The holidays are not inherently wonderful. Our expectations push us and pull us, and we feel pressured and stressed. We need to find practical steps we can take to make our holidays wonderful and protect our wonder.
One thing I find is paying less attention to the expectations within me helps me find more balance.
How Can We Make Our Days the Most Wonderful Time of the Year?
One of the first steps for me toward making my holidays wonderful is understanding what they are about.
Many of us live in a time when holidays have become generic. Holidays are days when stores or online services offer special deals or days when we do not work. The specific purpose of each holiday, the reasons it is a holiday, are lost. More and more of our holidays become defined by their commercial aspects.
When we lose sight of the reasons behind a particular holiday its traditions become meaningless.
I try to spend time reading and reflecting about holidays each year. Sometimes I discover aspects of a holiday I did not know before which change how I celebrate them. There are times when my holiday exploration introduces me to new holidays and festivals I never knew existed.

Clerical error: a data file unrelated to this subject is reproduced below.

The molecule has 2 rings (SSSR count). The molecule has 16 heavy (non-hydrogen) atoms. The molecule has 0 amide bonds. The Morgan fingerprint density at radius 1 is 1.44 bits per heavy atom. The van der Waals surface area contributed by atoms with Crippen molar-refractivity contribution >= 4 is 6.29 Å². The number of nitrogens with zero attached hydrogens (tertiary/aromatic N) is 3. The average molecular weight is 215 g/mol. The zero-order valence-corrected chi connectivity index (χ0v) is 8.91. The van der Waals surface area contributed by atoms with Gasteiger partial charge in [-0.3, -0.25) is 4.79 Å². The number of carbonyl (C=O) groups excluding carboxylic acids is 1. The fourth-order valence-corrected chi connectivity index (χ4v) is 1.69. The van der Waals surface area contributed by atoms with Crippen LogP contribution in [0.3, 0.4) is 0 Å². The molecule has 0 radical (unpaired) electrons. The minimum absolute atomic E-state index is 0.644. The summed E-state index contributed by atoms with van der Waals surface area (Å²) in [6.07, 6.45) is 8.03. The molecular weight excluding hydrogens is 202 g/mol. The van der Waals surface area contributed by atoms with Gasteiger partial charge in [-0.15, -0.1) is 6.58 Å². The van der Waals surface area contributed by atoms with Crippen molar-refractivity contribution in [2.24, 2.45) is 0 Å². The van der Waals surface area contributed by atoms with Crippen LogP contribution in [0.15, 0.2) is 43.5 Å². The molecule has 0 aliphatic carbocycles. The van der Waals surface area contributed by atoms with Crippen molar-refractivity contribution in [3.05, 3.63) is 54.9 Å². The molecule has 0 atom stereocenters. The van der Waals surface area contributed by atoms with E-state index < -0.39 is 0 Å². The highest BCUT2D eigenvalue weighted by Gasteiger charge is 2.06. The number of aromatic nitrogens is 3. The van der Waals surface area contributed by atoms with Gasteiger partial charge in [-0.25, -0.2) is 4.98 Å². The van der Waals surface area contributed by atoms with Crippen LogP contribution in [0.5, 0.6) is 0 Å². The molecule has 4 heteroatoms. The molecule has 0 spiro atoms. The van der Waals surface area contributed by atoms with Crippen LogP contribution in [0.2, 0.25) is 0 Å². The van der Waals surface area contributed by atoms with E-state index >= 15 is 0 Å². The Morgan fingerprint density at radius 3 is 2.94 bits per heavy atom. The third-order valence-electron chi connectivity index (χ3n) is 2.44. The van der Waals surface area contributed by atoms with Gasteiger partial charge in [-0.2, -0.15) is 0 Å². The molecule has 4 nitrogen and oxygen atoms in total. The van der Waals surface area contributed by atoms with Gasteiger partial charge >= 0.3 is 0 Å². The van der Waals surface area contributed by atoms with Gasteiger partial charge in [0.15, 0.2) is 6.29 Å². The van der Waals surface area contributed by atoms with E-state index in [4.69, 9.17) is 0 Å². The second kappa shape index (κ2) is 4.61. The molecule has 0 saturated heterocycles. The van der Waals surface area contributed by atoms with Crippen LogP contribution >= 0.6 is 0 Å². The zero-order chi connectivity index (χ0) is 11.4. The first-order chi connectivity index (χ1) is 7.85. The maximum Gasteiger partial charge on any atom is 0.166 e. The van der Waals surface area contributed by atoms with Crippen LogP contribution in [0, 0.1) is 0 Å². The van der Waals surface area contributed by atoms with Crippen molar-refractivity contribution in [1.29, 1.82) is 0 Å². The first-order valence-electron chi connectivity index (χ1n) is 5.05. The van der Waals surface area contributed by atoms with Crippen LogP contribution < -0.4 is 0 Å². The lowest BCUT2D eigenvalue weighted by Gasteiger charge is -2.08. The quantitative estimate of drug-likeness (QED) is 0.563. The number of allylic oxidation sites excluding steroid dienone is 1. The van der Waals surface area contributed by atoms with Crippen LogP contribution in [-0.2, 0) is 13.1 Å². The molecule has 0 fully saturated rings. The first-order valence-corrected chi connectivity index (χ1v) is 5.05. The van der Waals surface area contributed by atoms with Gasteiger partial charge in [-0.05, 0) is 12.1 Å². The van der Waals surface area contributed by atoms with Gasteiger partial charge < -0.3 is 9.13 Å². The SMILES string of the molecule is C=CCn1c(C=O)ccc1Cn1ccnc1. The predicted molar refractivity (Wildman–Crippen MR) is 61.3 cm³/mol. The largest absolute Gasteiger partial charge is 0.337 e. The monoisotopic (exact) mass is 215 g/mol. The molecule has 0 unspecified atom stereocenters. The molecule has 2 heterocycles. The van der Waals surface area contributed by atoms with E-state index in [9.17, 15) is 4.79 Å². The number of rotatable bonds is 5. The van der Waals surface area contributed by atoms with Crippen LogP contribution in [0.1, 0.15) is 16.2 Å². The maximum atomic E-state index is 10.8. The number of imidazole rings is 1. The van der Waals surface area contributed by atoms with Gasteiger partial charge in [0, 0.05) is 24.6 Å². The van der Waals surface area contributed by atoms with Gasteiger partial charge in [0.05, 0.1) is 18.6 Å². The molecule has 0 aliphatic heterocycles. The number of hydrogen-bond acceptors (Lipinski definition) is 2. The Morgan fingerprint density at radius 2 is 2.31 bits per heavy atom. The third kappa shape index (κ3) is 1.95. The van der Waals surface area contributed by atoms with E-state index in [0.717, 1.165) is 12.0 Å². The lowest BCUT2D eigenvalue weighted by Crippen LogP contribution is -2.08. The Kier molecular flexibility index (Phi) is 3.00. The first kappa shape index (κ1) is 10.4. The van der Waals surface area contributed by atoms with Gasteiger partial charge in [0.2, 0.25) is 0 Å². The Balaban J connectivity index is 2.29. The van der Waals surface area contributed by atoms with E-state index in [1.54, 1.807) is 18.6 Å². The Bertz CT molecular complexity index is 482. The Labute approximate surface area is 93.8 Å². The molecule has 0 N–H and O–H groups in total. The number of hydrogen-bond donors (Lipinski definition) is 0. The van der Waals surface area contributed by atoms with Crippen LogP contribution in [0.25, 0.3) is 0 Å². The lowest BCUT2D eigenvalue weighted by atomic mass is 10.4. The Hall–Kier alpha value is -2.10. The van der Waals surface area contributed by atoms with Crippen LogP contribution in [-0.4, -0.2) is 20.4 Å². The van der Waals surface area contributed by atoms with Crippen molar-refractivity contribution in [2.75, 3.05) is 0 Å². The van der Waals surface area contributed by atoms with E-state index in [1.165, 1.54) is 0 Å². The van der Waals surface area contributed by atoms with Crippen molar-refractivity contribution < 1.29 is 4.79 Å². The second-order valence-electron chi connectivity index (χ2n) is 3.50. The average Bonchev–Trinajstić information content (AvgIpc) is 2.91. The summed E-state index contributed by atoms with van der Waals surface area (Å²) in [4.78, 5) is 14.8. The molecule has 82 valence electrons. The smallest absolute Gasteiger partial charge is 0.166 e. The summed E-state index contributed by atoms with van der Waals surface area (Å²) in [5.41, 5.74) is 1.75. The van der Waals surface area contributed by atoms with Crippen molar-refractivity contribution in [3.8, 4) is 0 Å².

A contemplative approach to holidays helps me appreciate how they are wonderful. Spiritual life often shows me something from another tradition which helps me celebrate a holiday in a new way.
As we come into closer touch with the meaning behind our holidays we celebrate in ways which make holidays happy. It is the meaning, the wonder underneath each holiday we are actually celebrating.
When Are Our Holidays Most Wonderful?
I believe we make our holidays wonderful when we understand why we are celebrating and put our insights into practice.
Our happiness grows from putting our understanding into practice, from acting consistently with our beliefs. Each holiday is a wonderful way to reflect certain reasons and our celebration is based in those reasons.
I also believe we do not need to allow our calendars to tell us which days are holidays and which are not. It is important for us to celebrate days even when no government or calendar company tells us to celebrate.
Our holidays are not limited to days when stores or online services offer deals or days when we do not work. Any day can be a holiday for us.
We may choose to treat each day as a holiday and find ways to make all our holidays wonderful.
How can we find new ways to make each of our days the most wonderful time of the year?
When will we have a better opportunity to celebrate the most wonderful time in our lives?
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Greg Richardson is a spiritual director in Southern California. He is a recovering assistant district attorney and associate university professor, and is a lay Oblate with New Camaldoli Hermitage near Big Sur, California. Greg’s website is StrategicMonk.com and his email address is StrategicMonk@gmail.com.